The term "solar system" refers generally to a star and any objects under the influence of its gravitational field. The solar system that includes Earth consists of the star known as the sun, a number of planets, an asteroid belt, numerous comets and other objects. Earth's position in this roughly disk-like arrangement provides the opportunity for life, as known to humankind, to arise.
Arrangement of the Solar System
The solar system includes eight planets and one planetoid, or dwarf planet -- Pluto. The inner four planets -- Mercury, Venus, Earth and Mars -- are called terrestrial planets; these are smaller, solid and "Earth-like." The outer four -- Jupiter, Saturn, Uranus and Neptune -- are termed Jovian planets; they are large, mostly gaseous and are "Jupiter-like." Pluto was declassified as a planet in 2006, as it more strongly resembles an oversized comet than anything else.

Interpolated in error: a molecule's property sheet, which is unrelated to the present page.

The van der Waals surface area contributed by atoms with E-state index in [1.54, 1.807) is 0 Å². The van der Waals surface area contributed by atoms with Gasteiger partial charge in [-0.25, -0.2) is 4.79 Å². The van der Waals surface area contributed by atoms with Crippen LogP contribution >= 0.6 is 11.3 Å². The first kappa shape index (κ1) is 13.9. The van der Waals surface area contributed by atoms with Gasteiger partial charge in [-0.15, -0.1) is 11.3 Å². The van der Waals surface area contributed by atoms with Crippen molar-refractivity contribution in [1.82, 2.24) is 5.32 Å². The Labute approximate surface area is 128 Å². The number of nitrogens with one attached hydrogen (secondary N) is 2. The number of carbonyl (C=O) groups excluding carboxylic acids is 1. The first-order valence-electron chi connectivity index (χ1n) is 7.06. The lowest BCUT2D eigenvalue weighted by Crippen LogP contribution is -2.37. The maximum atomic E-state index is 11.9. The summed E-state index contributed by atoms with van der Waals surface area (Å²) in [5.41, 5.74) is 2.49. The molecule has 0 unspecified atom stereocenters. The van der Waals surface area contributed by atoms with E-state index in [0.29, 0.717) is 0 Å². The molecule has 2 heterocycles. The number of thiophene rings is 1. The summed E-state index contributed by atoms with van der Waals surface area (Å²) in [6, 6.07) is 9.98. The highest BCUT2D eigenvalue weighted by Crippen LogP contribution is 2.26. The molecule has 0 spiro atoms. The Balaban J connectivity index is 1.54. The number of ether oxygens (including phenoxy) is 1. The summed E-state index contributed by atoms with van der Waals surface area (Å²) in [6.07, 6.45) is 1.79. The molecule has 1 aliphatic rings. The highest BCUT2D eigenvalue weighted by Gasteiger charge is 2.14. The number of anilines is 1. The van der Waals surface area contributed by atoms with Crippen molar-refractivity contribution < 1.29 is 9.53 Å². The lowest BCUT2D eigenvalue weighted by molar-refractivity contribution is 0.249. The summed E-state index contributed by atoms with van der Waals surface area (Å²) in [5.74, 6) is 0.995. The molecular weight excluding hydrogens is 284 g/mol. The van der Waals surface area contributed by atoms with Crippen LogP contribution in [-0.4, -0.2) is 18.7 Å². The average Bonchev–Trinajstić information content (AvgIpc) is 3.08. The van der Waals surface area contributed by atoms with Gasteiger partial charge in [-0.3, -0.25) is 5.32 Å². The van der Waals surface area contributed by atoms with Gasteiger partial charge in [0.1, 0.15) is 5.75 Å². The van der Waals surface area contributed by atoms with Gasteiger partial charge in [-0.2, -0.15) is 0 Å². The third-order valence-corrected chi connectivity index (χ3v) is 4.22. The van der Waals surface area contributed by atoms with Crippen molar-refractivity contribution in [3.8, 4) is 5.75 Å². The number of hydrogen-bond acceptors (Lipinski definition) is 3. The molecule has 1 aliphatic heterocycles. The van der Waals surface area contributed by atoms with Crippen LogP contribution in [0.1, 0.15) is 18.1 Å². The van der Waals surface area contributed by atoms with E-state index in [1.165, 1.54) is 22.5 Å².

Earth in the Greater Scheme
Earth is the third planet from the sun and orbits at an average distance of 93 million miles, meaning that it takes sunlight about eight minutes to arrive. As you move outward from the sun, the planets are spaced increasingly farther apart. Jupiter is about five times as far from the sun as earth, while Neptune is some thirty times farther.